Recent research by behavioral psychologists might shed some light on why President Bush had difficulty in selling his concept of private retirement accounts as a central feature of reforming Social Security.
As you might recall, the president promoted the plan through the idea of moving to an "ownership society" and providing the opportunity of choice regarding our retirement funds.
However, according to a team of psychologists from Swarthmore and Stanford, who discussed the results of their work recently in the New York Times, Americans do not uniformly welcome more choices into their lives.
Specifically, whereas higher income, better educated individuals welcome the empowerment of more choice, working class Americans, who represent the majority of our workforce, often do not. "For them, being free is less about making choices that reflect their uniqueness and mastery and more about being left alone, with their personality, integrity and well-being intact."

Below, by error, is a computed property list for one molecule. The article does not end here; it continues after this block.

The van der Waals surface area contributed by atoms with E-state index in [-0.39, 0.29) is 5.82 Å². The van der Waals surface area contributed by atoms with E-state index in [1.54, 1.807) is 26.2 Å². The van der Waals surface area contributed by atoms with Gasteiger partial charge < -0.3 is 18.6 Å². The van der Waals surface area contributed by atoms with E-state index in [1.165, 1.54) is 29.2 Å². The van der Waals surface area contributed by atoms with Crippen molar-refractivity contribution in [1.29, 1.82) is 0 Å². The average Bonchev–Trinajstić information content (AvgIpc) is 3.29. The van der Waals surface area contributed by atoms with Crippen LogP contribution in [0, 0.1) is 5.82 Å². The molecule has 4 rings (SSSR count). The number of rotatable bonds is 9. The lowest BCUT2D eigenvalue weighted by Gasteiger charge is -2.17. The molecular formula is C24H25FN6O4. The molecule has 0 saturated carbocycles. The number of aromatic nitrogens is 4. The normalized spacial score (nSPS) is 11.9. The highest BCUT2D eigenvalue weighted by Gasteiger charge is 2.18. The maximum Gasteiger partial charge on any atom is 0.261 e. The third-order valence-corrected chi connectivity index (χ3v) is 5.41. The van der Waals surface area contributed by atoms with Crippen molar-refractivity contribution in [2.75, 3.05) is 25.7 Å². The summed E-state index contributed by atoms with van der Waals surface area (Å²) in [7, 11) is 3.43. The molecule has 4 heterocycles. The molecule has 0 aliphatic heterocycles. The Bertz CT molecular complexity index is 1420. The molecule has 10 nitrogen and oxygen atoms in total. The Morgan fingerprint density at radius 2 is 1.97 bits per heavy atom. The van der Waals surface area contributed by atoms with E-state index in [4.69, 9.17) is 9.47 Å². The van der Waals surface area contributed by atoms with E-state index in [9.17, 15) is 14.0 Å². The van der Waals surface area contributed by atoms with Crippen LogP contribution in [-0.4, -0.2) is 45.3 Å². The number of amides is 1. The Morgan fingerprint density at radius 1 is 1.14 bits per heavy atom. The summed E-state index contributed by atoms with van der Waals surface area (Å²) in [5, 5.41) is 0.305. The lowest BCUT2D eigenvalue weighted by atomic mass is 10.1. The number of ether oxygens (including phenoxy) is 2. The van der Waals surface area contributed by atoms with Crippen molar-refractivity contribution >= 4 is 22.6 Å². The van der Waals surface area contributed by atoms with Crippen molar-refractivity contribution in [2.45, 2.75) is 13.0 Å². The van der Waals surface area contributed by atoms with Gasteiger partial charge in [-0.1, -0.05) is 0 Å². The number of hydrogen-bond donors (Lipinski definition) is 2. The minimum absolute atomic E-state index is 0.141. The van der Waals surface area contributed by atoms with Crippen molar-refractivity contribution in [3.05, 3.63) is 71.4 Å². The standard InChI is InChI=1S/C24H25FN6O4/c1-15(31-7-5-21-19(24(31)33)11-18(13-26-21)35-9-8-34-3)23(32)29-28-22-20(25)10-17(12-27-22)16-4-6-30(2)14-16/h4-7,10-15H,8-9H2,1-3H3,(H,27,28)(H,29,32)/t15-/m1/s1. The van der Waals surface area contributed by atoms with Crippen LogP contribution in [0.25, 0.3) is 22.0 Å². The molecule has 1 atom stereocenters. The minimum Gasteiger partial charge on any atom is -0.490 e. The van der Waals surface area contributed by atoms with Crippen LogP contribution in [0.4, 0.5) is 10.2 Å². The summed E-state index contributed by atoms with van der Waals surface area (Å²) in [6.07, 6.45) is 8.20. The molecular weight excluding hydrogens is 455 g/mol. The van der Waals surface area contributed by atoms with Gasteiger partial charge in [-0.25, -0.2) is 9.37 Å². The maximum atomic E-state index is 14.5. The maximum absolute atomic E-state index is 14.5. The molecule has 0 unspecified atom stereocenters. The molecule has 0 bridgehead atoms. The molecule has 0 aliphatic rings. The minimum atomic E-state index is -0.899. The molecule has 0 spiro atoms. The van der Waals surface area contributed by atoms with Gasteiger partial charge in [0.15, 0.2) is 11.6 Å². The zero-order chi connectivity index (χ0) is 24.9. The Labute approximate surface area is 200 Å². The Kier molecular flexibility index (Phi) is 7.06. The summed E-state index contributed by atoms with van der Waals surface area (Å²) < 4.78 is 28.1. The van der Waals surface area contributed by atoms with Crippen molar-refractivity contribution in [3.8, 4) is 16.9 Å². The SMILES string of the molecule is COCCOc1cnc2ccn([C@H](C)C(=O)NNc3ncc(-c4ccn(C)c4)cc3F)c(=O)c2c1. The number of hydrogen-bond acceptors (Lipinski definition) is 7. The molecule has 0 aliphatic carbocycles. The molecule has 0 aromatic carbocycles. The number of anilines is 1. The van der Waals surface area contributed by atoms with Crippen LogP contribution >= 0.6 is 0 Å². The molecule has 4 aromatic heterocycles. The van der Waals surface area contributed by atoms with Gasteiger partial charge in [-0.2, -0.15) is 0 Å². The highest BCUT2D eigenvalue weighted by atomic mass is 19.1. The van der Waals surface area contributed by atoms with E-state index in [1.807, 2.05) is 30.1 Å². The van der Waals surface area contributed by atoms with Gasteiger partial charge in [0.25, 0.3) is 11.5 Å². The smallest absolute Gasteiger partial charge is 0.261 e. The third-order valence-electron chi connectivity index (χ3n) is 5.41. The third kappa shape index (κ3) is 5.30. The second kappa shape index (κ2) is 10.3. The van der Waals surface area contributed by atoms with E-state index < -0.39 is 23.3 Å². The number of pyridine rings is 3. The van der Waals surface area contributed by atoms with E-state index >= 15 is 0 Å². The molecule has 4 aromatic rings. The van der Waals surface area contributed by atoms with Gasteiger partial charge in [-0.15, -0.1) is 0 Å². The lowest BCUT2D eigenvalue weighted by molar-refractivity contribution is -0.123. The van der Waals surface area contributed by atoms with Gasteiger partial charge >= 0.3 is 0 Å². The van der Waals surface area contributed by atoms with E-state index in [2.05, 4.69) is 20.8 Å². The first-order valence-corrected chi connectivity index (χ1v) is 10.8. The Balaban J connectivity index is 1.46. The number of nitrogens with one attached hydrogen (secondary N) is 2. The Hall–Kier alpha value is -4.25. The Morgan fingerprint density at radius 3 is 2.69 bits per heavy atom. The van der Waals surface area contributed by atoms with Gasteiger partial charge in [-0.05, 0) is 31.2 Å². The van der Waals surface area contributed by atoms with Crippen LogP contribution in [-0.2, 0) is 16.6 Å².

When college students were asked to pick adjectives that capture what "choice" means to them, those from homes with college educated parents were more likely to select the words "freedom," "action" and "control," whereas those from homes whose parents had only a high school education more often selected "fear," "doubt" and "difficulty."
Other tests that these psychologists report appear to confirm that those with more education put greater value on items that they were able to choose, whereas those with less education tend to value articles they receive the same, whether or not they chose them.
Polling on Social Security private accounts appears consistent with the general research of these psychologists on the issue of freedom and choice. According to polling done by the Pew Research Center about a year ago, 46 percent of those polled favored introduction of private Social Security retirement accounts and 38 percent were opposed to the idea.
Looking into the reasoning of those who favor private accounts, most said they favor them because "Individuals will have more control." This is twice the number who responded that they favor them because the accounts will earn more money.
Of those opposed to private accounts, most of the opposition came from those who expressed fear that the accounts would be potentially too risky.
Further examination showed breakdown that is consistent with education and income.